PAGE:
What Is Love: The Biology of Love and Affection

By Sabino Pastor Mendez

Pair bonding and affection are not exclusive to humans. Rodents establish mother-offspring bonds although these are nonselective and short lived. Rodent mothers care for any infant in their surroundings and this attachment is limited to the nest and dependent on pregnancy hormones. Still, monogamous prairie voles display mating-based recognition and form long-lasting couples. Primate’s enlarged neocortex allows them to form selective attachments. They can create exclusive maternal bonds which are hormone primed but not hormone dependent. However, most primates are not monogamous and those who are show proximity-based partner preference. This suggests that primates form none or nonselective pair bonding (Feldman, 2017).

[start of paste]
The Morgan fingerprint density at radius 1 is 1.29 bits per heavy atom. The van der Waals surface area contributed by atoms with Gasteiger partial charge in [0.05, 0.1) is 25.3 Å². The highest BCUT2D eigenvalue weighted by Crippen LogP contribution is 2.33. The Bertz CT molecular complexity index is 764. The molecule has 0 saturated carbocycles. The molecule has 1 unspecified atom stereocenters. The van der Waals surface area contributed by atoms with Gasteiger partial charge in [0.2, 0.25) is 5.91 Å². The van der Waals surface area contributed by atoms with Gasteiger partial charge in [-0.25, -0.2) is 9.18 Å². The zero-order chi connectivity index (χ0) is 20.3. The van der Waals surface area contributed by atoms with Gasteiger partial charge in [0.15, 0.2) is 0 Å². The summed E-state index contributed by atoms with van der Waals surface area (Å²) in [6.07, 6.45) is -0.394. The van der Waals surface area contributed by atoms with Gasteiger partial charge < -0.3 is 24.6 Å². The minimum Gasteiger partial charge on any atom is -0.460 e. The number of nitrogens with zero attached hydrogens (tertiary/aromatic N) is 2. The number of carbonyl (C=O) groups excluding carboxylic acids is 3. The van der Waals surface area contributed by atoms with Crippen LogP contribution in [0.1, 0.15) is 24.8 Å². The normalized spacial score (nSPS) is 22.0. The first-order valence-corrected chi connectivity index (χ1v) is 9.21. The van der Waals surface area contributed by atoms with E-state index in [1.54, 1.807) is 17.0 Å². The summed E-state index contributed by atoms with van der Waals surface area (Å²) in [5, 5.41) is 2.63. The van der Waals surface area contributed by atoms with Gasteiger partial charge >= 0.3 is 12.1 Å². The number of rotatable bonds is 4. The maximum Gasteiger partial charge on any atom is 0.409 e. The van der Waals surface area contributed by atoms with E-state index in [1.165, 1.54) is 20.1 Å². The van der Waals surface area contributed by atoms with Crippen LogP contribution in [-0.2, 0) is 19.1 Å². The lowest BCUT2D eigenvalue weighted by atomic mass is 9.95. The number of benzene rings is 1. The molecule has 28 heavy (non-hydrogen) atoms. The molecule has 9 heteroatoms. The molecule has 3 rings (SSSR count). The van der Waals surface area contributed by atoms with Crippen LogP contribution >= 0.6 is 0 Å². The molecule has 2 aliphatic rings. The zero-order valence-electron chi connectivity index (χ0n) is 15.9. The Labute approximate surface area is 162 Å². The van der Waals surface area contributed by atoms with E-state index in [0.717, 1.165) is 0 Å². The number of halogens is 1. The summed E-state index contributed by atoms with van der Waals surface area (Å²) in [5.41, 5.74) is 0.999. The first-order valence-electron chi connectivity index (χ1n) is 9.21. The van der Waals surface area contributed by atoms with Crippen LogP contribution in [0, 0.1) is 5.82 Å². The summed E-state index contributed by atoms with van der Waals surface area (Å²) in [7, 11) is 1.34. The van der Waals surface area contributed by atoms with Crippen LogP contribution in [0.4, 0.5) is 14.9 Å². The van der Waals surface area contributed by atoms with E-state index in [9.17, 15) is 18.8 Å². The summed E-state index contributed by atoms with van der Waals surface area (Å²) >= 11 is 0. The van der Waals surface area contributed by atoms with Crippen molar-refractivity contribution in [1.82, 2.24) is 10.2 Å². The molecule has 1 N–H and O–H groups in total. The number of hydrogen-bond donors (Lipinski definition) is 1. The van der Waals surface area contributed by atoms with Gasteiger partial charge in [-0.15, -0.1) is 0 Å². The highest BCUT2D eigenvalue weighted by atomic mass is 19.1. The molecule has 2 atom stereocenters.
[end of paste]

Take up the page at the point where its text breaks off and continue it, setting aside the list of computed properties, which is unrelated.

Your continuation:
The ability shared by most mammals to form affective bonds indicates the presence of an evolutionary ancient system underpinning maternal care and pair bonding. This mechanism involves the crosstalk of dopamine (DA) and oxytocin (OT) circuits. DA acts in the nucleus accumbens (NA) to induce feelings of reward and therefore goal-oriented behaviours. DA blocks the inhibitory output of NA GABAergic (inhibitory) medium spiny neurons which project into the ventral pallidum (VP) in the basal ganglia (Scofield et al., 2016). Disinhibition of the accumbent-pallidal pathway makes the VP accessible to the inputs of glutamate (excitatory) neurons. This leads to increased motor neuron activity which translates in an energetic behaviour that enhances reward seeking. This process is intensified by the binding of OT to its corresponding receptor in NA neurons, as it increases the affinity of D2-type receptors to DA (Feldman, 2017). In addition, the activation of neurons specifically suited to identify sensory-motor reward patterns in the NA by OT enables them to remember the temporal patterns of social reward. This allows the brain to internalize the social partner and its preferences, encode relationship-specific patterns of social exchange and draw reward from the matching of self and partner’s actions (social synchrony) which lead to consolidation of the bond (Báez-Mendoza and Schultz, 2013). Research in rats indicated that OT also causes long-term cellular depression in the amygdala. This attenuates the amygdalar response to aversive social stimuli, reducing fear and facilitating bonding (Maroun & Wagner, 2016). Therefore, DA produces vitality and motivation, and OT provides the soothing and tranquillity necessaries for bond formation via its regulatory effects on the hypothalamic-pituitary-adrenal axis and its anxiolytic properties. This combination creates the perfect neurobiological state for the formation of new attachments.